Featured Research

from universities, journals, and other organizations

Building 'invisible' materials with light

Date:
July 28, 2014
Source:
University of Cambridge
Summary:
A new technique which uses light like a needle to thread long chains of particles could help bring sci-fi concepts such as cloaking devices one step closer to reality.

This image depicts an efficient route to manufacturing nanomaterials with light through plasmon-induced laser-threading of gold nanoparticle strings.
Credit: Ventsislav Valev

A new method of building materials using light, developed by researchers at the University of Cambridge, could one day enable technologies that are often considered the realm of science fiction, such as invisibility cloaks and cloaking devices.

Although cloaked starships won't be a reality for quite some time, the technique which researchers have developed for constructing materials with building blocks a few billionths of a metre across can be used to control the way that light flies through them, and works on large chunks all at once. Details are published today (28 July) in the journal Nature Communications.

The key to any sort of 'invisibility' effect lies in the way light interacts with a material. When light hits a surface, it is either absorbed or reflected, which is what enables us to see objects. However, by engineering materials at the nanoscale, it is possible to produce 'metamaterials': materials which can control the way in which light interacts with them. Light reflected by a metamaterial is refracted in the 'wrong' way, potentially rendering objects invisible, or making them appear as something else.

Metamaterials have a wide range of potential applications, including sensing and improving military stealth technology. However, before cloaking devices can become reality on a larger scale, researchers must determine how to make the right materials at the nanoscale, and using light is now shown to be an enormous help in such nano-construction.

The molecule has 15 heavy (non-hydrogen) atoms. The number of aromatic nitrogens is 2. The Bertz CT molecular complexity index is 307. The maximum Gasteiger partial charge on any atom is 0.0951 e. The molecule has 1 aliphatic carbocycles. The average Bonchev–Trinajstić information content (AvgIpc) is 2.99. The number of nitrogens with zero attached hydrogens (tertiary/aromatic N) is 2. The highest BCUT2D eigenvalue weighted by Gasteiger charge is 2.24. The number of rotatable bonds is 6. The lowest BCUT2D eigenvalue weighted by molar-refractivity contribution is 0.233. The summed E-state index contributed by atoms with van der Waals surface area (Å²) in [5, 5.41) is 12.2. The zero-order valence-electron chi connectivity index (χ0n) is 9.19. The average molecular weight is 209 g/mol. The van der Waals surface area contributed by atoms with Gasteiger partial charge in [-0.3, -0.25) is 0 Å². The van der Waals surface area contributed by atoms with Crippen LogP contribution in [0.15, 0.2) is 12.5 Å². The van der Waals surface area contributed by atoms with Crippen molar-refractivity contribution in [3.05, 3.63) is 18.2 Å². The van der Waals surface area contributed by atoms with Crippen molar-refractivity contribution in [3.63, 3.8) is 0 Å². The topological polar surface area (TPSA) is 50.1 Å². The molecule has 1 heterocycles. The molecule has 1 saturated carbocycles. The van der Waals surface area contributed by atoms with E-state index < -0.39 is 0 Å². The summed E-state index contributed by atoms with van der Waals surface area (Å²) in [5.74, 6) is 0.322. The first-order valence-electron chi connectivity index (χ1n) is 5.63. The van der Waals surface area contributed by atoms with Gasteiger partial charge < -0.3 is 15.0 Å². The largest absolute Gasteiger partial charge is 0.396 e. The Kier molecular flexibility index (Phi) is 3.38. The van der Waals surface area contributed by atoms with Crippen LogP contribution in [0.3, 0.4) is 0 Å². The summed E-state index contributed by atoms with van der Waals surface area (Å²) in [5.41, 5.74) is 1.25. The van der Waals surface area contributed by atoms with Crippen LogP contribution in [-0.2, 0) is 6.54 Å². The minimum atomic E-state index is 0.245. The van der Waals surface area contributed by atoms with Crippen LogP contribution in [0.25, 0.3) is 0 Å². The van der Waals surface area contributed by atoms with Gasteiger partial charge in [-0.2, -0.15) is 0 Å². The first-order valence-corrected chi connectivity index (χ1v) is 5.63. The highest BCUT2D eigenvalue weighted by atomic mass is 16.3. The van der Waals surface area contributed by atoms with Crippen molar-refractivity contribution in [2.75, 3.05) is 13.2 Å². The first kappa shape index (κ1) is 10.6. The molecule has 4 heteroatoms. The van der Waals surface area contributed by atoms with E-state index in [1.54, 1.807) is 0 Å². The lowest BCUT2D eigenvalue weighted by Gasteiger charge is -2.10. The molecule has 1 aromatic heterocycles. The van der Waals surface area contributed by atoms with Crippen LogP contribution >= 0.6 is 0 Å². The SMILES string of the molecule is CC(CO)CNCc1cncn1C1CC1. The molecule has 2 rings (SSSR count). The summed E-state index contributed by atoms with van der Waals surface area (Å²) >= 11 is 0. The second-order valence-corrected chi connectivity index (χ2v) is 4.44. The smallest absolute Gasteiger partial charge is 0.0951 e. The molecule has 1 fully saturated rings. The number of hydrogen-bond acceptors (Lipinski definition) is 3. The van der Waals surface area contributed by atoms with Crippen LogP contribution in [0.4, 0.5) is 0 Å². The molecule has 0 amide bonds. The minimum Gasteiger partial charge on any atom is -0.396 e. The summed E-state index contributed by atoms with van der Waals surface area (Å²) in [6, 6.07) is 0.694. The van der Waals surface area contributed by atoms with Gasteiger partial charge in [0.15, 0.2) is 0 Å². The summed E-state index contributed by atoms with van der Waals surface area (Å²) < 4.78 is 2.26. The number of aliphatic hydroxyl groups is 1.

The technique developed by the Cambridge team involves using unfocused laser light as billions of needles, stitching gold nanoparticles together into long strings, directly in water for the first time. These strings can then be stacked into layers one on top of the other, similar to Lego bricks. The method makes it possible to produce materials in much higher quantities than can be made through current techniques.

In order to make the strings, the researchers first used barrel-shaped molecules called cucurbiturils (CBs). The CBs act like miniature spacers, enabling a very high degree of control over the spacing between the nanoparticles, locking them in place.

In order to connect them electrically, the researchers needed to build a bridge between the nanoparticles. Conventional welding techniques would not be effective, as they cause the particles to melt. "It's about finding a way to control that bridge between the nanoparticles," said Dr Ventsislav Valev of the University's Cavendish Laboratory, one of the authors of the paper. "Joining a few nanoparticles together is fine, but scaling that up is challenging."

The key to controlling the bridges lies in the cucurbiturils: the precise spacing between the nanoparticles allows much more control over the process. When the laser is focused on the strings of particles in their CB scaffolds, it produces plasmons: ripples of electrons at the surfaces of conducting metals. These skipping electrons concentrate the light energy on atoms at the surface and join them to form bridges between the nanoparticles. Using ultrafast lasers results in billions of these bridges forming in rapid succession, threading the nanoparticles into long strings, which can be monitored in real time.